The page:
His arguments were starting to get really loopy -- climb the corporate ladder in the name of taking care of your family but practice contentment when it's comes to the spiritual ladder; tell a robber to be good but learn to accept everything as your karma.

I try to conclude, "Well, I'm personally not very happy being greedy after money, power and fame. It doesn't satisfy. So I try to stop it. And when I can't stop it, I go out to cultivate more tools. That's what this pilgrimage is about, that's what my life is about."

"Let me be up front with you. Kids your age should be taking care of their parents, starting a career and family life. What is all this walking business? You sound like you could make good money; you should earn and give people what they really need -- money. No one cares for your pilgrimage. And how are you going to help others, when you can't even help your parents?" he finally lays out the prejudices that he's been meaning to lay out.

Yeah, baby. If I was single, I bet he would've said I should get married; if I was walking alone, I bet he would rag on me for being a bad husband; if I was ten years older, he would've told me about having kids. But for now, he talked about my parents. This time, though, I laid it down on him hard and cold. I told him that my parents weren't narrow minded, self centered or insecure -- instead of having me stay next-door in the well-lit island of my past merits, they want me to travel to the farthest frontiers of my consciousness; instead of filling in their bank account with security, they want me to fill unknown hearts with love; instead of getting ahead in my life, they want me to 'stay behind' so I can serve the world many times over. When we left, they sent us with their full blessings.

For the first time in our conversation, our host is silent for a few minutes. Then he changes topics again. :) We had been talking all the way through 1AM and it was actually a decent conversation by the end. The next morning, before we left, he jokingly admitted that he "sort of" understood what this was about. :)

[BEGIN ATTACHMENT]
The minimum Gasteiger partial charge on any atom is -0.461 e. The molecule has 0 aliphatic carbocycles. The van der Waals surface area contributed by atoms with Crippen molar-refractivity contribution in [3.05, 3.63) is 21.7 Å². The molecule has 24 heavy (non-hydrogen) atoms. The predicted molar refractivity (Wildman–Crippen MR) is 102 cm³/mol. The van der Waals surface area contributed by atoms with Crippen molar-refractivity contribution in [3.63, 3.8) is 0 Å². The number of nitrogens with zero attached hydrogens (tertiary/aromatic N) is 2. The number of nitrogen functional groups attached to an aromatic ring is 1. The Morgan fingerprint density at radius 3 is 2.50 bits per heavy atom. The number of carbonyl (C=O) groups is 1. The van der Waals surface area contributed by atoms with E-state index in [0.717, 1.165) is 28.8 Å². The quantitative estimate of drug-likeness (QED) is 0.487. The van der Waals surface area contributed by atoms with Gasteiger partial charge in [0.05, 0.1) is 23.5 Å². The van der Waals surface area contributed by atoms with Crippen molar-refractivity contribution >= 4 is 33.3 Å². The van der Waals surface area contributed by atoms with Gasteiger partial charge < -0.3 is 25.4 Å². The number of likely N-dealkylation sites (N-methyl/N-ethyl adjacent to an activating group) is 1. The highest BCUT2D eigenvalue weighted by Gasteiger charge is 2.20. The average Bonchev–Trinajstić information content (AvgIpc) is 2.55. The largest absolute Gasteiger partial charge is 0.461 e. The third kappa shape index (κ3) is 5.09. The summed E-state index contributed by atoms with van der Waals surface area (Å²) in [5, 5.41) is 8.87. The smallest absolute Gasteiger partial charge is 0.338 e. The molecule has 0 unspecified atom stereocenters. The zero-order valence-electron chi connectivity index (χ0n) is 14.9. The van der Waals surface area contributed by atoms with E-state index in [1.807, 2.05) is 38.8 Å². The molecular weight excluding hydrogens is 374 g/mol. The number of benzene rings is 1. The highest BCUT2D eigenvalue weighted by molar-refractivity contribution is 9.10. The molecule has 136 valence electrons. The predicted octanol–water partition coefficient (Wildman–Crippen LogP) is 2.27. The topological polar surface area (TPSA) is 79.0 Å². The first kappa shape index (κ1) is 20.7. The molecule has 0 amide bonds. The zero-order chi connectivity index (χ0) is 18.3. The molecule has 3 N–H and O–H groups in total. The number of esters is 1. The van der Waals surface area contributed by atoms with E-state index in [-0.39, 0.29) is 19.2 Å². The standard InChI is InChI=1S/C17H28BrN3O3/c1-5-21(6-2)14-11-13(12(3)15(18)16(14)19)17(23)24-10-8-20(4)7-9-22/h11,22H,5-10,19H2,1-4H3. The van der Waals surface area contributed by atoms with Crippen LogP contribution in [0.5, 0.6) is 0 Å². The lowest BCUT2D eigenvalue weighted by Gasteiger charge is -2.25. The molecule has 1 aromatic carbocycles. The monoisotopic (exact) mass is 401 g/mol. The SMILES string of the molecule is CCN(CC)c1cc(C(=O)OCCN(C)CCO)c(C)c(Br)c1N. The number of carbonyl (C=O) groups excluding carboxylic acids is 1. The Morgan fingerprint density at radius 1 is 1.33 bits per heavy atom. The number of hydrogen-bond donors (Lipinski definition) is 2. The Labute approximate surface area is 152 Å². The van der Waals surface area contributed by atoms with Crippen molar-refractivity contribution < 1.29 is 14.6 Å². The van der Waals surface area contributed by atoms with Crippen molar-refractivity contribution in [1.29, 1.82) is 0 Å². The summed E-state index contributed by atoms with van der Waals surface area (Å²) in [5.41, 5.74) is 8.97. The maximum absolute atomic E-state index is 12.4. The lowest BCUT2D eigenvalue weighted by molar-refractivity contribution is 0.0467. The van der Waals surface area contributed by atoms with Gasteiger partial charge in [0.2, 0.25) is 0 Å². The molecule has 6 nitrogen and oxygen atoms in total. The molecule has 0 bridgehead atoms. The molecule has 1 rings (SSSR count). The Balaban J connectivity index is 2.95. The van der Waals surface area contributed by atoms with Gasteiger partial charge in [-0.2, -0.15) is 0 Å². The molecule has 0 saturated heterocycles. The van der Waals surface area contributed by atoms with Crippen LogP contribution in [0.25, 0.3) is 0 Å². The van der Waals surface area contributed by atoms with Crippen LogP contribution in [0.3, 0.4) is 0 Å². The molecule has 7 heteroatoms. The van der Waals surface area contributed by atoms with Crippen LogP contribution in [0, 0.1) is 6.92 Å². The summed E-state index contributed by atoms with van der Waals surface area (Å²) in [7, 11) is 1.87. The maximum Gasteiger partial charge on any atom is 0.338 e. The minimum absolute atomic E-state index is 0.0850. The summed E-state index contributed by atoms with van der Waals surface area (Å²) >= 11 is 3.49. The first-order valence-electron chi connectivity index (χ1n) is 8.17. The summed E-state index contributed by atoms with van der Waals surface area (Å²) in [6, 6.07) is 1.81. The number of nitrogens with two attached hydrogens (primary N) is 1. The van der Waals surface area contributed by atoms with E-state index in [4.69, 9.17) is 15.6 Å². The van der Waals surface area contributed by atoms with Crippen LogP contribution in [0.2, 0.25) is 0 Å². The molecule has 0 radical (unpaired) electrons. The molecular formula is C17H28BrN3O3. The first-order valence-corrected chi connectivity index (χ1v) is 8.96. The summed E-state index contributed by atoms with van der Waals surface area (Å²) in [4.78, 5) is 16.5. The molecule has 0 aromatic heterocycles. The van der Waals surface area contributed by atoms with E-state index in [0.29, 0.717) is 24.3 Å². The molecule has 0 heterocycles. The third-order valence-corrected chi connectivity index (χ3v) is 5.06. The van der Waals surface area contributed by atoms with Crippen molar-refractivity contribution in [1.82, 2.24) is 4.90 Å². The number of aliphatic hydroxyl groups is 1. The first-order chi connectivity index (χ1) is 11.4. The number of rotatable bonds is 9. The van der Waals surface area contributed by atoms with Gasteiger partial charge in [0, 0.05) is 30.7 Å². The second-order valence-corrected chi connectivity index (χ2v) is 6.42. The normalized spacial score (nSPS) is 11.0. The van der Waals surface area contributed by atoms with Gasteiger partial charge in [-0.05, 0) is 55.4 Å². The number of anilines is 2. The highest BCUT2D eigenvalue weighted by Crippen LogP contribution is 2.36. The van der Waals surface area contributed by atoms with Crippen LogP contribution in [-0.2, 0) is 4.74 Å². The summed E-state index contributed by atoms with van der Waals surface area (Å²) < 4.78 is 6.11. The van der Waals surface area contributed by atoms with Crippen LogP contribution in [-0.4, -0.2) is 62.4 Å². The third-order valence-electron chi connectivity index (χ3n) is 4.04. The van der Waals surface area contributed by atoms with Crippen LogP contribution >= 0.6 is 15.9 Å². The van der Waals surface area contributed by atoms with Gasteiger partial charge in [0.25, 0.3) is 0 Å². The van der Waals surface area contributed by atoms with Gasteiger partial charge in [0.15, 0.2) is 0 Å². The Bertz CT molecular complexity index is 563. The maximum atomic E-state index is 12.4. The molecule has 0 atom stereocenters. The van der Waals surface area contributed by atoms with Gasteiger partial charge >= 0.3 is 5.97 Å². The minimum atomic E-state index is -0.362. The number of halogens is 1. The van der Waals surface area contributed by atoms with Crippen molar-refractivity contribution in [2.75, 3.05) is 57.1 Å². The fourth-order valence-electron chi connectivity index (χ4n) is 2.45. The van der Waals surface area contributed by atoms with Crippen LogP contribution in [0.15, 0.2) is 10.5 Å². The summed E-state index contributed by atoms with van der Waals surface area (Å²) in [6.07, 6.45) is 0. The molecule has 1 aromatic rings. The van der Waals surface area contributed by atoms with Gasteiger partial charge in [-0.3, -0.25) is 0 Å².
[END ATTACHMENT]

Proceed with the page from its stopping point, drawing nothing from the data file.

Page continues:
Karma Yoga, most eloquently described in 18 chapters of the Bhagavad Geeta, is the art of selfless action. Its essence is quite simple, pure and practical -- act without regard for the outcome of that action. Just like a bird leaves no traces when it flies, a Karma Yogi makes sure there is no lingering residue from any of his/her actions.

To understand and transform the residue of your past actions requires meditation; to work in the present without leaving any traces requires a still awareness; to put to rest any worries of future conditions requires an awakened wisdom. All of this put together is a Karma Yogi.

A true Karma Yogi is no weak person who accommodates his spirituality to justify a confused lifestyle. A true Karma Yogi is no lazy person who shies away from looking at his faults until bombs explode. A true Karma Yogi is no scared person who is stays away from unchartered territory. No, sir. A true Karma Yogi is one who walks boldly into the arms of his/her karma, with full determination to leave no traces behind.

Maybe they should've put a warning label on Karma Yoga -- do not try at home. :)

Bookmark and Share


Projects I'm Involved With

"Service doesn't start when you have something to give; it blossoms naturally when you have nothing left to take."

"Real privilege lies in knowing that you have enough."